After a volatile start to the year, precious metals exchange traded fund advisors will have to consider factors beyond market risks.
On the recent webcast, June Update: Central Bank Separation Anxiety, James Butterfill, Head of Research and Investment Strategy at ETF Securities, pointed out that world growth has stabilized, the likelihood of a global recession has diminished, and core CPI will likely continue to steadily rise.
Consequently, as growth improves and inflation rises, we are back to waiting for an eventual Federal Reserve interest rate hike, which may trigger market fears over policy mistakes and potential pressure growth.
For the precious metals market, traders will have to keep close tabs on the Fed as gold has been closely correlated to real interest rates. We have seen gold outperform in negative interest rate periods.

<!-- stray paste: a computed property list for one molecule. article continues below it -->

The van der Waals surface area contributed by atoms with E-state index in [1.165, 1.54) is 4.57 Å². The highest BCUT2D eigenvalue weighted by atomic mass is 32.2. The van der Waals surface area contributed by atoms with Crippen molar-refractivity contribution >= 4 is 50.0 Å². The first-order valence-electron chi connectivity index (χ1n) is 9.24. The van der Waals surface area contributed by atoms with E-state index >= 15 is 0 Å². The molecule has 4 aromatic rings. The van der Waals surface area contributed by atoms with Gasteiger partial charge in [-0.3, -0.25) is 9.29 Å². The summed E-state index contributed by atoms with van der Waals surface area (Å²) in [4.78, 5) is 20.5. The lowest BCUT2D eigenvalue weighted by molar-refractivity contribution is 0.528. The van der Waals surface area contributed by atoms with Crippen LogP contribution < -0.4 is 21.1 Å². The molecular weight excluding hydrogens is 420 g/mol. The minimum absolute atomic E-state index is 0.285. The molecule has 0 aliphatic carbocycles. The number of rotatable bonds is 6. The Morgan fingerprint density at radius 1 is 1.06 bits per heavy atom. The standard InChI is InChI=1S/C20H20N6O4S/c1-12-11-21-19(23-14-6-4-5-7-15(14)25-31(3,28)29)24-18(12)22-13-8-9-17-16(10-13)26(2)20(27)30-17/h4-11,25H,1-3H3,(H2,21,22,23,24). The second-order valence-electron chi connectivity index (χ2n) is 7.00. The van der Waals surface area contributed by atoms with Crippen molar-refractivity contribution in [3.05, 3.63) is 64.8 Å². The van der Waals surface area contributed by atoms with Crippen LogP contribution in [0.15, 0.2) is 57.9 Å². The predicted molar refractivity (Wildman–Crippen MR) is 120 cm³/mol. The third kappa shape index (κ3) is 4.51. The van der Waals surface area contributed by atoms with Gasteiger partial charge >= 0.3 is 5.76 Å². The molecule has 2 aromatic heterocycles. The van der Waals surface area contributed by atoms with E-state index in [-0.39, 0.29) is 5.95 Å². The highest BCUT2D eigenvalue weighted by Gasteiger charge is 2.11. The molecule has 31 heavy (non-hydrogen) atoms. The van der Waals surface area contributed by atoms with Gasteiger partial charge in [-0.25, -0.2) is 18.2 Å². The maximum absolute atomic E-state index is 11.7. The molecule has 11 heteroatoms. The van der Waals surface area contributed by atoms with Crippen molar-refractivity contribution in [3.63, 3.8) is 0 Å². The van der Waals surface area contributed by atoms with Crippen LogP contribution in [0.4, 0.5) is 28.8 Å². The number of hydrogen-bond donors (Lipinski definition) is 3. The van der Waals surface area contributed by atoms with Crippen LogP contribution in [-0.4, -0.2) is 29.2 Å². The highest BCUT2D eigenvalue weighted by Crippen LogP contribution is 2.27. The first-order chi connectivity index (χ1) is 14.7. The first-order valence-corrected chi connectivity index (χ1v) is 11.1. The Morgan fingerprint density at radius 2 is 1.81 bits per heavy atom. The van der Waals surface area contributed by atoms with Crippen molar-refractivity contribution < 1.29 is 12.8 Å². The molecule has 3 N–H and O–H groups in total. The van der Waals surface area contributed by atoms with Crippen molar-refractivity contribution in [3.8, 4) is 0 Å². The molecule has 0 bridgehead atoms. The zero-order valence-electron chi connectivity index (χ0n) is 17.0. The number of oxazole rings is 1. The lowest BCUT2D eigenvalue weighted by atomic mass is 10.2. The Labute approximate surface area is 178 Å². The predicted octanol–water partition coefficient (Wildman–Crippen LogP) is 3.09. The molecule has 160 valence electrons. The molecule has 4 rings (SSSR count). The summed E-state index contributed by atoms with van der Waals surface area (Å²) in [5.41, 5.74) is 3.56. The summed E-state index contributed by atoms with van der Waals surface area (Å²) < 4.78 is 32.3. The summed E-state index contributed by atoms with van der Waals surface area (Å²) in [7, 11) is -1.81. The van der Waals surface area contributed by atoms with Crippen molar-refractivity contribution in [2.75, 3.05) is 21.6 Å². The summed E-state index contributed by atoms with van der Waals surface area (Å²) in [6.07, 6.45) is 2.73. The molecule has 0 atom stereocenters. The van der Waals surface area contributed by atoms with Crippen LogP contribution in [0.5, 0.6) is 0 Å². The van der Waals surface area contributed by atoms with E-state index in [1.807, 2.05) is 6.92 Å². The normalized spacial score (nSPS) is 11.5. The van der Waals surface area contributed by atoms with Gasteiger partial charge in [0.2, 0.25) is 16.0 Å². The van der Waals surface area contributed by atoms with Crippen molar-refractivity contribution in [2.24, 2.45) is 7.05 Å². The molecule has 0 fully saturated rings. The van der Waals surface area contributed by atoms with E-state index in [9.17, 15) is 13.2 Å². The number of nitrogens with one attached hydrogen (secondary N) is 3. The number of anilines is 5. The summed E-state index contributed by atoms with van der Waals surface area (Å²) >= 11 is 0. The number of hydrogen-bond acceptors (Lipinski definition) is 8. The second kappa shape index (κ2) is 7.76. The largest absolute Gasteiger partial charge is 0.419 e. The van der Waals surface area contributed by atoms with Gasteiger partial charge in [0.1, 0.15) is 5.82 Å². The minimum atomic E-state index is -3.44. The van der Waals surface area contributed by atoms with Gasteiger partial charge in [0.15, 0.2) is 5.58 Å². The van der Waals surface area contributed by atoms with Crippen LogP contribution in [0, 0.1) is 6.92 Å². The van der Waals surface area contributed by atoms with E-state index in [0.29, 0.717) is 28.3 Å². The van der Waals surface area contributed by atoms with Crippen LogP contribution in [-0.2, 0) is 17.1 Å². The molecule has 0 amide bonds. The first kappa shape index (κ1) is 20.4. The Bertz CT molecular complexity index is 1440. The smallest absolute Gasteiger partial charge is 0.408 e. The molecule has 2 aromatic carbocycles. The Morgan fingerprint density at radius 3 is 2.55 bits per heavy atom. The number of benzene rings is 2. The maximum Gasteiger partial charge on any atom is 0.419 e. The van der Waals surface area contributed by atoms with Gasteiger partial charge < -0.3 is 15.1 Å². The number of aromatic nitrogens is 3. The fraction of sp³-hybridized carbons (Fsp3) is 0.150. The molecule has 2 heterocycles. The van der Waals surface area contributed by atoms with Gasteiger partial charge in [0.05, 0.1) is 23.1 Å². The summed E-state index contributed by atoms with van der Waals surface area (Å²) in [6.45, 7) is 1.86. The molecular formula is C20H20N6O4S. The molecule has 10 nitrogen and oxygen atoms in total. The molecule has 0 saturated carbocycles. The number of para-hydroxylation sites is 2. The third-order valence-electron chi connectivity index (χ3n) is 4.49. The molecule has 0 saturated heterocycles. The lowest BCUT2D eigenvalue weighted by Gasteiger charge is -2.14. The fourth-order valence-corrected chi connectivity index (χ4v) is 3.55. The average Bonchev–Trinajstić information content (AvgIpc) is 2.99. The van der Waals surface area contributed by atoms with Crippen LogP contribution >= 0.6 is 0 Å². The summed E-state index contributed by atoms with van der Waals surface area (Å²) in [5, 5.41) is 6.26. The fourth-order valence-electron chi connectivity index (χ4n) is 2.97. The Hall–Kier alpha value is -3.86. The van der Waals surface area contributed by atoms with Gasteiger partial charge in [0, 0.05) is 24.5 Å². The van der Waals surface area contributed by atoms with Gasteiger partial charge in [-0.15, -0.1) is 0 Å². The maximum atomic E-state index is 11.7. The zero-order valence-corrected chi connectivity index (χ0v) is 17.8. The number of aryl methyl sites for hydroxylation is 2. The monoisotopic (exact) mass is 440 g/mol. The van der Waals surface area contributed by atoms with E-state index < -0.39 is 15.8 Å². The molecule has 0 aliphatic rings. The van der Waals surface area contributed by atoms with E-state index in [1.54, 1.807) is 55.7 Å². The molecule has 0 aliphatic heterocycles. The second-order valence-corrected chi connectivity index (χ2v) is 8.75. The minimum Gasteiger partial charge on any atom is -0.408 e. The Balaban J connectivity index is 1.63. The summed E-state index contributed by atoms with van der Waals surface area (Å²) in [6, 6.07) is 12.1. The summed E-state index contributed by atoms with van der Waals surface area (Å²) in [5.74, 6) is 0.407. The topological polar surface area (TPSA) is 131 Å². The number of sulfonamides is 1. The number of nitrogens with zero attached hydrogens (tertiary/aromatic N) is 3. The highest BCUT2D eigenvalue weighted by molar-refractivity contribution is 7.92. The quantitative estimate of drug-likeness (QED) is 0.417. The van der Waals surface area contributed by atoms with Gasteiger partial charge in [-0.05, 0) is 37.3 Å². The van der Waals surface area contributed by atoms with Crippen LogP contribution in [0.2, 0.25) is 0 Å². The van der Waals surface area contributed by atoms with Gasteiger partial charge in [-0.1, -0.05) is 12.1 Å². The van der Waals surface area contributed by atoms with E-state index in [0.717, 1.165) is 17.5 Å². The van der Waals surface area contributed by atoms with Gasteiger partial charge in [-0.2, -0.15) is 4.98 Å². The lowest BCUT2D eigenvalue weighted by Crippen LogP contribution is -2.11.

Furthermore, some precious metals are also affected by factors beyond investment demand. For instance, Butterfill pointed out that silver enjoys heavy industrial demand – about 56% of total demand for silver comes out of industrial fabrication, followed by jewellery 20%, coins & bars 18% and silverware 6%. Nevertheless, silver remains correlated to gold’s fortunes.
Platinum and palladium also enjoy heavy industrial demand, notably out of the automobile industry where the precious metal is used as an autocatalyst to remove harmful emission particles.
Looking ahead, Butterfill argued that we will likely see diminished supply for precious metals like gold and silver as the marginal cost of production rises. As it gets harder and harder to dig out metal ores, the mining sector will have to see significant increases in prices before it becomes profitable to produce more, potentially leading to a supply-side reduction. Butterfill also pointed out that capital expenditures among the top 100 miners is on the decline and will likely continue.[related_stories]
Consequently, ETF Securities believes that precious metals fundamentals look attractive and gold will likely remain resilient, especially after commodity prices have hit a trough.
Related: Gold Demand is Robust